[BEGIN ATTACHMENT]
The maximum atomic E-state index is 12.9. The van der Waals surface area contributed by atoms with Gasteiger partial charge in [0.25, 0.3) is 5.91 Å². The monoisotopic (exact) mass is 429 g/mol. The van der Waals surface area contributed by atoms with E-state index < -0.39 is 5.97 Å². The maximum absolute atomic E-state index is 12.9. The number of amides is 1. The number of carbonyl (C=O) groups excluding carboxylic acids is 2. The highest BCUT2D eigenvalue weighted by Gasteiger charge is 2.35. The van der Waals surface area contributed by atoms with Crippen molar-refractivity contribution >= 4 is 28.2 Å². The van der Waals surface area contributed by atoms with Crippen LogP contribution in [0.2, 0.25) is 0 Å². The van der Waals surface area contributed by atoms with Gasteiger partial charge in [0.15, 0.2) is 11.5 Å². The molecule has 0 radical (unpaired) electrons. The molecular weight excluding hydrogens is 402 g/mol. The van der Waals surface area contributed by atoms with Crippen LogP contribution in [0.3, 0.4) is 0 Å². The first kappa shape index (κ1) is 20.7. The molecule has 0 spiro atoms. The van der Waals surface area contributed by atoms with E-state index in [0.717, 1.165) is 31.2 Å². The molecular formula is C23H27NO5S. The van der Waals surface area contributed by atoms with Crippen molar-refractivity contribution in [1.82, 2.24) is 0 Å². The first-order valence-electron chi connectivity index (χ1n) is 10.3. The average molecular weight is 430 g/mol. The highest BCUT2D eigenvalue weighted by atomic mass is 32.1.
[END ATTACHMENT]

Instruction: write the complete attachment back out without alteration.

The maximum atomic E-state index is 12.9. The van der Waals surface area contributed by atoms with Gasteiger partial charge in [0.25, 0.3) is 5.91 Å². The monoisotopic (exact) mass is 429 g/mol. The van der Waals surface area contributed by atoms with E-state index < -0.39 is 5.97 Å². The maximum absolute atomic E-state index is 12.9. The number of amides is 1. The number of carbonyl (C=O) groups excluding carboxylic acids is 2. The highest BCUT2D eigenvalue weighted by Gasteiger charge is 2.35. The van der Waals surface area contributed by atoms with Crippen molar-refractivity contribution >= 4 is 28.2 Å². The van der Waals surface area contributed by atoms with Crippen LogP contribution in [0.2, 0.25) is 0 Å². The van der Waals surface area contributed by atoms with Gasteiger partial charge in [0.15, 0.2) is 11.5 Å². The molecule has 0 radical (unpaired) electrons. The molecular weight excluding hydrogens is 402 g/mol. The van der Waals surface area contributed by atoms with Crippen LogP contribution in [0.3, 0.4) is 0 Å². The first kappa shape index (κ1) is 20.7. The molecule has 0 spiro atoms. The van der Waals surface area contributed by atoms with E-state index in [0.717, 1.165) is 31.2 Å². The molecular formula is C23H27NO5S. The van der Waals surface area contributed by atoms with Crippen molar-refractivity contribution in [1.82, 2.24) is 0 Å². The first-order valence-electron chi connectivity index (χ1n) is 10.3. The average molecular weight is 430 g/mol. The highest BCUT2D eigenvalue weighted by atomic mass is 32.1.